Model: Impact of falling remittances amid COVID-19 on Yemen’s war-torn economy

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The day-to-day hardships of the COVID-19 pandemic are often compared to life during wartime. But Yemenis have it far worse: They are experiencing a pandemic and a war simultaneously. Before 2020, Yemen’s ongoing civil war had cut GDP almost by half; since then COVID-19 has further decimated the economy. Dalia Elsabbagh, Sikandra Kurdi, and Manfred Wiebelt find that a major cause is a plunge in remittances from abroad, which has hurt both incomes and employment across the country.—Johan Swinnen, series co-editor and IFPRI Director General.

Even before the COVID-19 pandemic battered economies across the world, Yemen had already experienced a half decade of civil war, resulting in a loss of approximately 45% of its real GDP by the end of 2019, according to the Yemeni Ministry of Planning. As the conflict continued, remittances from Yemenis working outside the country kept many households afloat and became an increasingly important source of income, estimated at $3.77 billion in 2019—around 13% of GDP.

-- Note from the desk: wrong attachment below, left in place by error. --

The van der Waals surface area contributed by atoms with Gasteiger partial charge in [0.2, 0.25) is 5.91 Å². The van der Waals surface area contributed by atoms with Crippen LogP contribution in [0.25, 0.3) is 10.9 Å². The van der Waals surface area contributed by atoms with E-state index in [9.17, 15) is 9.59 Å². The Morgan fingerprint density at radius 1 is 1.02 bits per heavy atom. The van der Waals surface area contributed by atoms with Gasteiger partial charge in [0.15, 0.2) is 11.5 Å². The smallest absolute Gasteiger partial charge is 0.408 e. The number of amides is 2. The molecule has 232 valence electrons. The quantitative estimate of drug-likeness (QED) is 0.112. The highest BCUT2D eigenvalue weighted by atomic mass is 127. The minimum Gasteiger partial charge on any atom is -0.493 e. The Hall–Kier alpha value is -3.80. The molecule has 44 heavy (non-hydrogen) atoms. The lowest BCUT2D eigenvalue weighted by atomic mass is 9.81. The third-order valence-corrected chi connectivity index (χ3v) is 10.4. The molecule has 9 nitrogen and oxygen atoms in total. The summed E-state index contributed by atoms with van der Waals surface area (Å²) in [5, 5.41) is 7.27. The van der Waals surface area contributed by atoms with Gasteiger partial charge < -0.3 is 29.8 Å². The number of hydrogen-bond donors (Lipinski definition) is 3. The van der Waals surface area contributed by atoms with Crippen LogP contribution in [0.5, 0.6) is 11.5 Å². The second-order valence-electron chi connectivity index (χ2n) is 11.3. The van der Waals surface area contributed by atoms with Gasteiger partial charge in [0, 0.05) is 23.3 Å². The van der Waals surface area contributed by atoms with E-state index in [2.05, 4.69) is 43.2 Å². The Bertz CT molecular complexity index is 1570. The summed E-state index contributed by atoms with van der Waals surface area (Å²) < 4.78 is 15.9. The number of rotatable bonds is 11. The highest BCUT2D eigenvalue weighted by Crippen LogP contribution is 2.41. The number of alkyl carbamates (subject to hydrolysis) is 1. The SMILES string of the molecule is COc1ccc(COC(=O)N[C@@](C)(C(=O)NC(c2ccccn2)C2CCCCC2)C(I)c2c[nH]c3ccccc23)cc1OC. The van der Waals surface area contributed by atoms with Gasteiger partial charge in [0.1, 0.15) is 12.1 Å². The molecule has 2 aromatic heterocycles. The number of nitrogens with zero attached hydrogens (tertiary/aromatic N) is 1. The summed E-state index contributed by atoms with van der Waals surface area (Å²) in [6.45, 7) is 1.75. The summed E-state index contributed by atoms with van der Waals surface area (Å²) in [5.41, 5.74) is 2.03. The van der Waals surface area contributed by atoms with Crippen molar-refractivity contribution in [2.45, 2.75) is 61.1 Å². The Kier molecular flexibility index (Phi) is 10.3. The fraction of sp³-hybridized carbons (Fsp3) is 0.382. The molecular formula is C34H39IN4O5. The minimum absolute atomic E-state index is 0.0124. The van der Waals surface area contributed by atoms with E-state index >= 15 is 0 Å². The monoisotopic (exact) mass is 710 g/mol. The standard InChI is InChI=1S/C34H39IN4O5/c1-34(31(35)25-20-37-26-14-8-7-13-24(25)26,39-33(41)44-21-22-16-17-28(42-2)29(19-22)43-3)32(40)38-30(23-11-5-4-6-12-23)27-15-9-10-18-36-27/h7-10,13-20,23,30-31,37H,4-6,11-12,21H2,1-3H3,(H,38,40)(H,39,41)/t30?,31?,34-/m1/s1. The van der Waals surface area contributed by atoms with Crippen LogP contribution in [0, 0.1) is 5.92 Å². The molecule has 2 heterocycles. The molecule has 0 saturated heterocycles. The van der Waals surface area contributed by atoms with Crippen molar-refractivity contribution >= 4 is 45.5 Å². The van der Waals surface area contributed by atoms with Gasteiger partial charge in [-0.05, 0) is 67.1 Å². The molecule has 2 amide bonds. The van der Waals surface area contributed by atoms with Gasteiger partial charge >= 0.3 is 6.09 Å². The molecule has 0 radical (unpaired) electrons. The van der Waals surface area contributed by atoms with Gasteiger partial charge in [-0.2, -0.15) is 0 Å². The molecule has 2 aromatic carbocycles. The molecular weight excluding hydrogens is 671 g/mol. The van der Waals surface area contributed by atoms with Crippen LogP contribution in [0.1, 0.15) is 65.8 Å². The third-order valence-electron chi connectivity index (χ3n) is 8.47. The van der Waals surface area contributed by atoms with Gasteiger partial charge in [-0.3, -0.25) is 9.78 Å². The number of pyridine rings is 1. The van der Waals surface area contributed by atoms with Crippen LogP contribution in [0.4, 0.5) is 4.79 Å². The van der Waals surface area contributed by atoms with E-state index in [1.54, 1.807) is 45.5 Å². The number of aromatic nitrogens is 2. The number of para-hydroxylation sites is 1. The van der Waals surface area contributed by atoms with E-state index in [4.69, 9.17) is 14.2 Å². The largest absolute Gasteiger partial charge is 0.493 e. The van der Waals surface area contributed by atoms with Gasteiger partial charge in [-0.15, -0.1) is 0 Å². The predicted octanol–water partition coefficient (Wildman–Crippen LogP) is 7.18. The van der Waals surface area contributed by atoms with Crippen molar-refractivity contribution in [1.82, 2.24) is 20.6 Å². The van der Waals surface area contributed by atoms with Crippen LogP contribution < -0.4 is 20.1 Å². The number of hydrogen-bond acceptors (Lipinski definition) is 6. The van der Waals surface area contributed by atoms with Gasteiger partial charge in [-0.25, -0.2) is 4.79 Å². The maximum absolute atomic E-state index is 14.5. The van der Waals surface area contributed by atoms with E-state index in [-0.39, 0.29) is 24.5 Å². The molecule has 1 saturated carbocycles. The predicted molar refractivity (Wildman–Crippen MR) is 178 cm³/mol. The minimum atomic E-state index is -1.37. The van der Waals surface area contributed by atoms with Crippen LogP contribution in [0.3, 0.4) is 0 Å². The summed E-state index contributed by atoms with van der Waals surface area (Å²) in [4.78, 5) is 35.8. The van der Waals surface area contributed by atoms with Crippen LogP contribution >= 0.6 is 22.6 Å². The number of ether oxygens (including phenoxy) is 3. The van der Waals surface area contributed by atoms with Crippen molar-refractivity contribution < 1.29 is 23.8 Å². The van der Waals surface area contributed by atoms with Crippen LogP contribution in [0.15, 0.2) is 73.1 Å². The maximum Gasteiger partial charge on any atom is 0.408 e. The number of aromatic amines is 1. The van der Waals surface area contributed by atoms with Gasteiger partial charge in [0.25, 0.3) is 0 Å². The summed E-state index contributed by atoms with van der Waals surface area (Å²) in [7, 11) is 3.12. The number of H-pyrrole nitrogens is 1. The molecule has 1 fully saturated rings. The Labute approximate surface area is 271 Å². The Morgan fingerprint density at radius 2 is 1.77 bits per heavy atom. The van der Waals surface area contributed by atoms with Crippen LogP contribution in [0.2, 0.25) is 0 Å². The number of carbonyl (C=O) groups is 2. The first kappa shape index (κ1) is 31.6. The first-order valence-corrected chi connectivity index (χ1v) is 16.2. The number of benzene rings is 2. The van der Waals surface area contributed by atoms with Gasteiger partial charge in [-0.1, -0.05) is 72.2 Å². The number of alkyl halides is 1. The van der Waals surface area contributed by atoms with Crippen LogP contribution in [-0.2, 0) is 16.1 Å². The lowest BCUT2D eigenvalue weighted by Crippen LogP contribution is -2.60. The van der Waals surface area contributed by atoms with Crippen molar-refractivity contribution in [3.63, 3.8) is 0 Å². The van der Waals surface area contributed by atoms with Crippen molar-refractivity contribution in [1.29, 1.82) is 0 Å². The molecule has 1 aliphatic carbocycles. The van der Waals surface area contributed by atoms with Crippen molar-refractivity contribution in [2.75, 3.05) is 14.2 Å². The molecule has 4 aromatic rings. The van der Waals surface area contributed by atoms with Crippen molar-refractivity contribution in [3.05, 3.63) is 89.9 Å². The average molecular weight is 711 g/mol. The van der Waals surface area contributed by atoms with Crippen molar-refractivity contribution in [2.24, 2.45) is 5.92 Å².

But with the spread of COVID-19 in 2020, the flow of remittances dramatically shrank. The incomes of Yemenis working in Gulf states, the United Kingdom and the United States plummeted due to low oil prices, lockdowns and other social distancing measures in host countries. Transfers into Yemen through one major remittance service, Alkuraimi Islamic bank, reportedly dropped by 70% in March 2020. Data collected from interviews with foreign exchange agents in late 2020 confirm remittances remained low through the year.

How has this major income loss affected Yemen’s beleaguered economy? We modeled the impacts using a Social Accounting Matrix (SAM) multiplier model approach, showing that the falloff in remittances led to significant declines in household income that hit the poor the hardest, as well as significant indirect effects on production, food systems, and employment.

Photo credit: Yemen Social Fund for Development

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